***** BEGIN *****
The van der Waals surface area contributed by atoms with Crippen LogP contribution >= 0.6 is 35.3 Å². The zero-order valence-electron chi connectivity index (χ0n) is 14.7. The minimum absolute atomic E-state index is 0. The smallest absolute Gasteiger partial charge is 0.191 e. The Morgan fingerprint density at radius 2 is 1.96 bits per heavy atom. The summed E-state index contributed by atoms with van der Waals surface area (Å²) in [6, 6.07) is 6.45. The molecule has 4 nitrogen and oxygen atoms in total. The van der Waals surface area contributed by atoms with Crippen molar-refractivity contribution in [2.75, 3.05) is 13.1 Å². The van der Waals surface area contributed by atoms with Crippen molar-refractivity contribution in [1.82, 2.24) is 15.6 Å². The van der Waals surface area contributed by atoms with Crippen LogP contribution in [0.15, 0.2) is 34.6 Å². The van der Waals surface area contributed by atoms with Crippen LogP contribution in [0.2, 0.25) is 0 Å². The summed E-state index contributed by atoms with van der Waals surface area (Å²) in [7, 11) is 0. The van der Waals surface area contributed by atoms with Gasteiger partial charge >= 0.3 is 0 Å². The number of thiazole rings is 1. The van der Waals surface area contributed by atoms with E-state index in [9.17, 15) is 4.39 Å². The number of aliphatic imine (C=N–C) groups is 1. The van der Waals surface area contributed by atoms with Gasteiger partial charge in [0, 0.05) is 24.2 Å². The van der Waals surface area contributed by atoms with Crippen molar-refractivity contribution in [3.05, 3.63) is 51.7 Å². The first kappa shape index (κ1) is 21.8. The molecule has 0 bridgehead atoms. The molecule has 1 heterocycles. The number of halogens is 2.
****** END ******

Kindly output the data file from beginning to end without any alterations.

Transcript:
The van der Waals surface area contributed by atoms with Crippen LogP contribution >= 0.6 is 35.3 Å². The zero-order valence-electron chi connectivity index (χ0n) is 14.7. The minimum absolute atomic E-state index is 0. The smallest absolute Gasteiger partial charge is 0.191 e. The Morgan fingerprint density at radius 2 is 1.96 bits per heavy atom. The summed E-state index contributed by atoms with van der Waals surface area (Å²) in [6, 6.07) is 6.45. The molecule has 4 nitrogen and oxygen atoms in total. The van der Waals surface area contributed by atoms with Crippen molar-refractivity contribution in [2.75, 3.05) is 13.1 Å². The van der Waals surface area contributed by atoms with Crippen molar-refractivity contribution in [1.82, 2.24) is 15.6 Å². The van der Waals surface area contributed by atoms with Crippen LogP contribution in [0.15, 0.2) is 34.6 Å². The van der Waals surface area contributed by atoms with Crippen LogP contribution in [0.2, 0.25) is 0 Å². The summed E-state index contributed by atoms with van der Waals surface area (Å²) in [7, 11) is 0. The van der Waals surface area contributed by atoms with Gasteiger partial charge >= 0.3 is 0 Å². The number of thiazole rings is 1. The van der Waals surface area contributed by atoms with E-state index in [9.17, 15) is 4.39 Å². The number of aliphatic imine (C=N–C) groups is 1. The van der Waals surface area contributed by atoms with Gasteiger partial charge in [0, 0.05) is 24.2 Å². The van der Waals surface area contributed by atoms with Crippen molar-refractivity contribution in [3.05, 3.63) is 51.7 Å². The first kappa shape index (κ1) is 21.8. The molecule has 0 bridgehead atoms. The molecule has 1 heterocycles. The number of halogens is 2.